How Indigo shares the benefits of its technology with the farmers

(Photo: García Frugoni and Becco, at the head of the table, during the presentation of the IRP Program)

Buenos Aires, December 13th. An innovative and creative commercial agreement was developed by Indigo Argentina for bringing its microbiological technology to the farmers.

Last year, in its launching, around 10,000 hectares of soybean and corn were planted with its technology (Indigo Soja and Indigo Maíz), by 29 farmers. This year, the area grew up to 80,000 hectares, between soybean, corn, and cotton, planted by 130 farmers. “We were able to conserve 28 of the 29 original customers and to adding 102 more”, the leader of the local branch Carlos Becco, said to, with evident satisfaction.

In the case of the soybean (90% of the initial area), the Indigo technology showed a plus of yields from 11% to 0%, across the country, with a national average of 4%. “In areas severely affected by drought, where from an initially expected yield of 4,000 kilograms per hectares, farmers collected 2,200 kilograms, our technology showed the maximum gaps respect to the conventional seed treatment. Instead, in areas where crop potential yields were expressed without limitations, the gap was minimum”, Becco detailed.

In the interim, Indigo Argentina launched its technology for wheat, covering 7,000 hectares in its first campaign.
But, how they were able to multiply eight times the area planted with summer crops? The head of Marketing, Ms. Romina Güeli, explained the key. She said the company developed a 50/50 commercial proposal to farmers, sharing the plus of yield obtained thanks to its disruptive technology.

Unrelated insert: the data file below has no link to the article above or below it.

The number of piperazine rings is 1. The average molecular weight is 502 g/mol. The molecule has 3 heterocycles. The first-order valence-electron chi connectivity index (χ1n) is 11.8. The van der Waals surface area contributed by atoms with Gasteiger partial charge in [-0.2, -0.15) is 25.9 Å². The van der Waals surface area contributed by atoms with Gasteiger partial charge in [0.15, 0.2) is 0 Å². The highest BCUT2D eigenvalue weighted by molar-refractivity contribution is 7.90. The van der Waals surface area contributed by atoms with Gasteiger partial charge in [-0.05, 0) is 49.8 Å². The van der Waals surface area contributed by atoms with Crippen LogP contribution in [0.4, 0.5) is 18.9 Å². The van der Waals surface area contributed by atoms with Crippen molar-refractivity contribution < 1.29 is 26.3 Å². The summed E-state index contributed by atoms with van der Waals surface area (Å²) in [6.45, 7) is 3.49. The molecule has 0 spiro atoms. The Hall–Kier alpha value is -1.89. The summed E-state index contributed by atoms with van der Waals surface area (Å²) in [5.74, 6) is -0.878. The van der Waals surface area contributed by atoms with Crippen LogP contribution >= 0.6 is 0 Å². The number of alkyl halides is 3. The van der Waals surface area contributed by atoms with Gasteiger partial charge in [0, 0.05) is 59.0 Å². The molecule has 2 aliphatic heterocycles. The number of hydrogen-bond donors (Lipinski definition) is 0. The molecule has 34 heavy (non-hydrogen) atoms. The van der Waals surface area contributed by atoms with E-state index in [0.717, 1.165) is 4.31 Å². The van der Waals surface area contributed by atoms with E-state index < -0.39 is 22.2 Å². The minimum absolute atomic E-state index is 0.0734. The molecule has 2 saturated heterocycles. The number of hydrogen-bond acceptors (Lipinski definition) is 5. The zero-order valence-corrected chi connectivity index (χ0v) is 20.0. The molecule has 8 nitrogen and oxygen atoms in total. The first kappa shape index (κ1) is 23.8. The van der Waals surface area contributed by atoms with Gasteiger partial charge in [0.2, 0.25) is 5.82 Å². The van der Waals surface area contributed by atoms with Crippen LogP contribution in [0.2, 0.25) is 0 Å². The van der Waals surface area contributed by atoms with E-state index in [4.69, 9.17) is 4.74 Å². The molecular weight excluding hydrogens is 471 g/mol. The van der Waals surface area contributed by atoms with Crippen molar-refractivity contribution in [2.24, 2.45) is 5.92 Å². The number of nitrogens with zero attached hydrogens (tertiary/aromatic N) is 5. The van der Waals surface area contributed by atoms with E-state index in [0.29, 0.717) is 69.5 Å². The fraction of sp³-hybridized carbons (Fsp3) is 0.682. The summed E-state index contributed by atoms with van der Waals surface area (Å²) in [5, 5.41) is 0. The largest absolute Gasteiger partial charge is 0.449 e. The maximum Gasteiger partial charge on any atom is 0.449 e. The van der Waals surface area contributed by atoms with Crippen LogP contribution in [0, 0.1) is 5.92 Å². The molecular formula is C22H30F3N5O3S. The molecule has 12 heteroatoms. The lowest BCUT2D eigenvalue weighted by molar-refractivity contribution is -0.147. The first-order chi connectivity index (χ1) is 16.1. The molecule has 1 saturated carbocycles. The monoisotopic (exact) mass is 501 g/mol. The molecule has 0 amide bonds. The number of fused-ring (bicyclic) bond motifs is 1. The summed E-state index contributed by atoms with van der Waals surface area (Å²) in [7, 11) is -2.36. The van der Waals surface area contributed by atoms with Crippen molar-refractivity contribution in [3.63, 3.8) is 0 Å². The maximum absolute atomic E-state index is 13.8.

“We don’t know about any antecedent of this kind of commercial proposal, except Indigo in Australia”, Güeli explained.

This season, farmers using Indigo’s technology must run part of the plot without it. At the harvest, the yield gap between the non-treated plot versus the treated will be shared 50/50 between the farmer and Indigo. They call this shared gap as “uplift”.

But there are some few variants in this agreement:
a.- The farmer can purchase the treated seed and not share the eventual yield surplus.
b.- The company provides the treated seed to the farmer taking a percentage of the crop production.
c.- Also, the company can provide the treated seed, or take the seed from the farmer and treated it.

Research Partners
In a press conference, Becco announced the launching of Indigo Research Partners, an I+D network to generate agricultural knowledge on a large scale. The project joins large farming companies like MSU, Adecoagro, Managro, Cazenave and other five, and ag-techs like Kilimo, Sentek, Arable, and Davis Instruments, between others.
Fernando García Frugoni, head of this project named Indigo Research Partners, explained to journalists present at the meeting, that they hope to obtain reliable data to improve the farm performance, but results could be available two or three years from now.

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